I love that I've been able to connect with some old and dear friends on Facebook. And right now my little grand-niece is going through some nasty medical stuff. On Friday, when the little one was in surgery, her mom and dad kept family and friends up-to-date online. The web definitely keeps us all connected quicker and easier than the phone.

And before I forget, welcome to the Stiffs, Karen, although you've been here all along!

Karen in Ohio said...

That would freak me out, too, Annette!

By the way, the book pictured is actually still available, although not technically "in print". When the rights reverted to me seven or eight years ago I began selling it in .pdf form. I've probably sold as many in that format as the publisher sold in the original print form.

And thanks for the welcome!

Joyce Tremel said...

Welcome, Karen! It's nice to put a face to your name.

I don't know what I'd do without the internet. I'm grateful for all the friends I haven't had the chance to meet in person yet.

Jennie Bentley said...

It was wonderful to meet you and Laurie at COFW, Karen, and I'm so glad you were able to work out the posting.

I love the internet. It keeps me in touch with people I don't see regularly, and it makes me feel like I know people I've never actually met. I just know that when we do meet - like in Columbus - it'll be like we've always been meeting.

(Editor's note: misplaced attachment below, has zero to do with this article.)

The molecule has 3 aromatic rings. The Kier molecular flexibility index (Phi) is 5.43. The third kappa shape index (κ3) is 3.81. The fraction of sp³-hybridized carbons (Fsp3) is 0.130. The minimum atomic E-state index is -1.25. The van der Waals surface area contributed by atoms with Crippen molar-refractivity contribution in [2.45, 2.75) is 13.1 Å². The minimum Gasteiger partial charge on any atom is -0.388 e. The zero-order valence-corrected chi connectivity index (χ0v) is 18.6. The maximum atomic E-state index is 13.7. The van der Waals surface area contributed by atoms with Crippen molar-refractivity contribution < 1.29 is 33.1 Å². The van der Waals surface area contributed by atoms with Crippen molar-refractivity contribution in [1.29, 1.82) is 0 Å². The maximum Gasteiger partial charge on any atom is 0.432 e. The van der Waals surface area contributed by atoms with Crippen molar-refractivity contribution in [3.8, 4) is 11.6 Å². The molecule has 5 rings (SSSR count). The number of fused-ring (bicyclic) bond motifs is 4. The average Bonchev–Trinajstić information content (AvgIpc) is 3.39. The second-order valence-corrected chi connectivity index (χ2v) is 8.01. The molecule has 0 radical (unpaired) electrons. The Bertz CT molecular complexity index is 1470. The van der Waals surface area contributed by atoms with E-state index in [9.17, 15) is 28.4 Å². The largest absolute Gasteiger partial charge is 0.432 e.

In keeping with my post earlier this month, though - the one about the Pony Express and newfangled technology - do you ever wonder what'll happen to the historians of the future, with no written material to study? Most of what we know about the past comes from letters and diaries and contemporary writings. I know they say that once you put something on the internet, it's always there, but I've lost enough emails to know that isn't necessarily true. There's a book in that.

Laurissa said...

Welcome, Karen! I enjoyed meeting you in Columbus. You're right I felt as though I already knew you. I also like the internet for being able to stay in touch much easier with friends and family.

Karen in Ohio said...

You're so right, Bente.

Historians used letters for many reasons, too, and now we rarely write them on paper. Email from dear friends that I wanted to keep forever, in particular on longlost versions of AOL, all gone. I could have printed them out, but that might have taken out an entire forest. It's too sad.

Ramona said...

Karen! You are on my short list of "Cyber Friends I Must Someday Meet" though I'd prefer not in a Wal-Mart. (Freaky, Annette!) I "know" you from TLC; we are Friends on FB; and now we are guest-blog-mates at Working Stiffs. All this and we have never met.